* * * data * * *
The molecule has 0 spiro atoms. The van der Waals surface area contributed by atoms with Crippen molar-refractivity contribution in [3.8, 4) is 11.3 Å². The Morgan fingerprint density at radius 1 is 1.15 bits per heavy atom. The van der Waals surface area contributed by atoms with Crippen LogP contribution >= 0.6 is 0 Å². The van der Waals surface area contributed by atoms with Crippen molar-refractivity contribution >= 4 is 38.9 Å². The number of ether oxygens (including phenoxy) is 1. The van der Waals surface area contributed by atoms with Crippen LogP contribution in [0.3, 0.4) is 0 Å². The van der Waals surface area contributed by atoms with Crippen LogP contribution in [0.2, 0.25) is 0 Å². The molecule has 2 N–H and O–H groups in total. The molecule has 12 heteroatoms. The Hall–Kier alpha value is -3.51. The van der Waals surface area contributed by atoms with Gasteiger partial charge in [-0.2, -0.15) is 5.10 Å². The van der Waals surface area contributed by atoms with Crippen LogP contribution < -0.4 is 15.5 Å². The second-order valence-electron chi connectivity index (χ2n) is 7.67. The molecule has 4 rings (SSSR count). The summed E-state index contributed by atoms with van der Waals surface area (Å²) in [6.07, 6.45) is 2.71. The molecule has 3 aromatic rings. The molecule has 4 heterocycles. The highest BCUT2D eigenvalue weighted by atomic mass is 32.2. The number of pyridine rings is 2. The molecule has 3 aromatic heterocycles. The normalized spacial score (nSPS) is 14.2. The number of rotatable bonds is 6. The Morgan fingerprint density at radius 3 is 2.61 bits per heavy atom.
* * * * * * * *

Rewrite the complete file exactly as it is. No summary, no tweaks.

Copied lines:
The molecule has 0 spiro atoms. The van der Waals surface area contributed by atoms with Crippen molar-refractivity contribution in [3.8, 4) is 11.3 Å². The Morgan fingerprint density at radius 1 is 1.15 bits per heavy atom. The van der Waals surface area contributed by atoms with Crippen LogP contribution >= 0.6 is 0 Å². The van der Waals surface area contributed by atoms with Crippen molar-refractivity contribution >= 4 is 38.9 Å². The number of ether oxygens (including phenoxy) is 1. The van der Waals surface area contributed by atoms with Crippen LogP contribution in [0.3, 0.4) is 0 Å². The van der Waals surface area contributed by atoms with Crippen LogP contribution in [0.2, 0.25) is 0 Å². The molecule has 2 N–H and O–H groups in total. The molecule has 12 heteroatoms. The Hall–Kier alpha value is -3.51. The van der Waals surface area contributed by atoms with Gasteiger partial charge in [-0.2, -0.15) is 5.10 Å². The van der Waals surface area contributed by atoms with Crippen LogP contribution < -0.4 is 15.5 Å². The second-order valence-electron chi connectivity index (χ2n) is 7.67. The molecule has 4 rings (SSSR count). The summed E-state index contributed by atoms with van der Waals surface area (Å²) in [6.07, 6.45) is 2.71. The molecule has 3 aromatic rings. The molecule has 4 heterocycles. The highest BCUT2D eigenvalue weighted by atomic mass is 32.2. The number of pyridine rings is 2. The molecule has 3 aromatic heterocycles. The normalized spacial score (nSPS) is 14.2. The number of rotatable bonds is 6. The Morgan fingerprint density at radius 3 is 2.61 bits per heavy atom.